Figure 1: Operative photograph showing the uterus (black arrow), and the left fallopian tube with ovary (green arrow), as the constituents of sliding left indirect inguinal hernia; lax round ligament (white arrow) of the opposite side is also seen

Click here to view



  Discussion Top


Inguinal hernia is one of the most common surgical conditions in children.[3],[4] It may occasionally surprise the surgeon with its rare content. Female counterpart structure of processes vaginalis which extends into inguinal canal is known as the canal of Nuck. This is accompanied by the round ligament of the uterus and passes through the inguinal canal up to labia majora. This peritoneal sac is of small size and gets obliterated by 8th gestational month.[7] Failed obliteration leads to hernia. Inguinal hernia is relatively uncommon in females as compared to males with boys to girls ratio of 6:1.[3] Uterine adnexa may be content of the inguinal hernial sac, but hernia in females containing uterus is rare with <50 cases reported in the literature till date.[2],[3],[4],[5],[6] It has an estimated incidence of 0.23%.[2],[3],[4],[5],[6] The uterus may (a) lie freely within the hernial sac or (b) it may be adherent to the wall of the sac by adhesions or (c) walls of the sac is formed by the uterus itself which is a true sliding-type “hernia uterus inguinale.”[2] It has been postulated that “hernia uterus inguinale” may be due to the anatomic abnormality of the ligaments that suspend the uterus resulting in displacement of uterus in the hernial sac, failure of fusion of the Mullerian ducts (Persistent Mullerian duct syndrome) leading to excessive mobility of uterus and the uterine adnexa and nonfusion of the uterine cornua.[8],[9] In our case, round ligament of the contralateral side was comparatively lax. “hernia uterus inguinale” may be found in association with other genital tract abnormalities.[10]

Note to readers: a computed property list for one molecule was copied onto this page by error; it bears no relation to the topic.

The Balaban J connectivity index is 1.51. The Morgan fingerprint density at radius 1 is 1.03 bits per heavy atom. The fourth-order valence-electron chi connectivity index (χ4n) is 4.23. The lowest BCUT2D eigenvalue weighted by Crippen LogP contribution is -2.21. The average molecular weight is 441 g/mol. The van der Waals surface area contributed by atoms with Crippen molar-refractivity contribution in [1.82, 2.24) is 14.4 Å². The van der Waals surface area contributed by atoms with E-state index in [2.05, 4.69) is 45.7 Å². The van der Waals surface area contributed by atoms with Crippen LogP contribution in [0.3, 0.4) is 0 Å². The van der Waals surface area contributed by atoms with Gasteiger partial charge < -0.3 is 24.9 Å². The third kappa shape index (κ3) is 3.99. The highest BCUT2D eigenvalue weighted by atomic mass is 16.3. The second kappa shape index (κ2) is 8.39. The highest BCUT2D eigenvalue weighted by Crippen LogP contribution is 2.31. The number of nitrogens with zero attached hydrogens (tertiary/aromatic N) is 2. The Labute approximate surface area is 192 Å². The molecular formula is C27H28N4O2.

The presentation of an asymptomatic palpable, movable mass in the inguinal region extending over the labia majora suggests sliding hernia with ovary; but in our case, it was uterus along with ovary.[5],[6] Preoperative sonography is a very helpful investigation to diagnose hernia uterus inguinale.[4] Sonography was diagnostic (uterus as the content of hernial sac) in many studies[2],[4],[6] while it was inconclusive in a recent study.[4] Magnetic resonance imaging was performed in one study to confirm the presence of uterus in the sac.[3] We did not suspect the diagnosis of “hernia uterus inguinale” preoperatively; hence, sonography was not performed. Sliding hernia is an intraoperative diagnosis and contents of the sac must be thoroughly evaluated at surgery. In our case, the ovary and fallopian tube were adhered to the wall of the sac and part of the wall of the sac was formed by the uterus itself. The surgical procedure involved freeing the attachment of ovary and the fallopian tube from the sac till the margins were free for sac closure. It was followed by the retraction of uterus and its adnexa (en mass) into the peritoneal cavity and high ligation of the hernial sac. Care is taken to avoid excessive dissection of uterine adnexa which may damage fallopian tube and ovary leading to stricture of the fallopian tube and devascularization of the ovary.

The procedure is slightly demanding in comparison to herniotomy in females (without uterine adnexa).[6] Timely intervention is important to prevent the occurrence of ovarian torsion (as performed in the index case). Close follow-up and gynecological evaluation during the childbearing age have been recommended.[6]


  Conclusion Top